Iztok Osojnik (Slovene, 1951)
You never said anything
and I never heard anything
but there is no doubt:
that which is beyond in me
the twilight of your
There inside glows the measure
for the deep end of memory,
for the inquiring looks from under the eyebrows,
for the rustle of woods on the steep darkgreen slopes,
for the wild heights wrapped in fog
And farther still, like a shriek of a bird
that dashes out of a damp shadow for the sun,
for the slopes amid the grapes, tottering into wine
under the golden weight of autumn.
Out of you grows the remembrance of the Tyrol cravings for the Mediterranean,
those tough green irons on the pyramids of the red granite over Bozen.
Or of the long, moist nights,
out of which dreams spread deep into the tissue
of another reality,
nights, out of which I awoke shaken,
a witness to prenatal states,
unable to communicate them well,
stammering and still wet from the true/real sobbing of my soul.
Later though, imperceptibly almost, down
the valleys of darkgreen hips
and sharp rocks, slashed from the ice and the sun.
You may have known it all,
of the chain of fathers and sons and how the accumulated experience
is passed into seed and from one soul to another.
Up the valley, along the river, the waves of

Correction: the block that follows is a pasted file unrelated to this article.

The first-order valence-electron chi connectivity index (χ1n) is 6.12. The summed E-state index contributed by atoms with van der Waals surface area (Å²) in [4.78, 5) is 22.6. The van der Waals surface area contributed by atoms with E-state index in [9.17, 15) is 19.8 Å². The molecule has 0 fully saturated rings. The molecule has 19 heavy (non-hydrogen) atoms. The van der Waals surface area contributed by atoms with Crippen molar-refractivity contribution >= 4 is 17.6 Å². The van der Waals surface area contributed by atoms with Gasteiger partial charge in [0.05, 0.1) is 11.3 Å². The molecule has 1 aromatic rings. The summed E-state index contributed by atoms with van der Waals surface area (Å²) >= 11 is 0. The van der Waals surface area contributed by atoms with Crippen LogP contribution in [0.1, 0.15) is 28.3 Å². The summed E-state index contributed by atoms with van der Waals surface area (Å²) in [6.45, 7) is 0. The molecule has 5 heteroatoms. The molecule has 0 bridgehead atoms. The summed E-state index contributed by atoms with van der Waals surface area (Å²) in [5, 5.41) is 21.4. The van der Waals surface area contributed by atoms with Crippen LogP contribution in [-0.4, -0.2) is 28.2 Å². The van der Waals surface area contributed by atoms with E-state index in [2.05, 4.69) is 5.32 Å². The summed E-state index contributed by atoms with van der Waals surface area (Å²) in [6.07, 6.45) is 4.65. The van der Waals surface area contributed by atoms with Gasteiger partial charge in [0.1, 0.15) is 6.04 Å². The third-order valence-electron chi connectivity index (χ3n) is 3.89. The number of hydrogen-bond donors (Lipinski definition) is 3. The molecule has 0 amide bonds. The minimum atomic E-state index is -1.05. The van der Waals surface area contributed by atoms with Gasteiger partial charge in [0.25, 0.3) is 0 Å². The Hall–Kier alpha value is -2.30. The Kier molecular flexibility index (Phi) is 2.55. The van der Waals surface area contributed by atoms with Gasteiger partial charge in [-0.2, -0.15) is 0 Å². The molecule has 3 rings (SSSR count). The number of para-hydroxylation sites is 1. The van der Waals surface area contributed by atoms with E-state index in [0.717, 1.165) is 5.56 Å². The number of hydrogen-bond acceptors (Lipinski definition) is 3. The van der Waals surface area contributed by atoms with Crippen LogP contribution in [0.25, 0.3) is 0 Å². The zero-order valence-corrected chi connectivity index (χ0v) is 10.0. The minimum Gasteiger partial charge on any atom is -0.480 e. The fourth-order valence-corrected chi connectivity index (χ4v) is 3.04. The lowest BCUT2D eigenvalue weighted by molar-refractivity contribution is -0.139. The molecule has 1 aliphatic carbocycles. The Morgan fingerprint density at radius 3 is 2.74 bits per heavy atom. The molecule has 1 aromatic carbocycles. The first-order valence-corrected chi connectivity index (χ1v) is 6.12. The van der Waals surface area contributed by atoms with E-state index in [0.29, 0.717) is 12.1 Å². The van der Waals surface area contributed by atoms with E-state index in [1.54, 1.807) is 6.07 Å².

world history penetrated, touching the cells nuclei,
The world is centerless/off-balance.
An ancestor, absorbed in thought, raised his eyes and
erected a chapel for a saint at the mouth of the river,
into the ravine he built a sign
which people came to see from afar, wanting to learn of
History ebbed and flowed like a flood,
it named sons or daughters, leaving them indelibly marked.
We all are marked,
with focused foreheads we all have written
what we have not always understood.
We have left graves behind, strewn with flint sand,
now ablaze with the shattered sun. ( We are) motionless like a sparrow hawk on a twig.
The gaze of the deceased harbored also our confidence and strength.
This presence, this measure, moves through the silence like the deer in the dark,
across the invisible insight that resides differently and travels differently.
And not just you and I, everyone trembles awe-struck by these
vistas, by the spirit that winds through the valley,
vivid from the blossoming fruit trees,
baroque like the royal carriage from Statenberg Castle that pulled up at the house,
dusky like the cloister and the park in the front,
where once, feeling anxious, you would wait
on your mother to return from the confession,
while in the vineyard cottage,
which was nationalized after the war together with the rest of
the estate, dad was making wine awarded
with the diploma that still hangs on the wall I am now looking at.
Translated by Ana Jelnikar.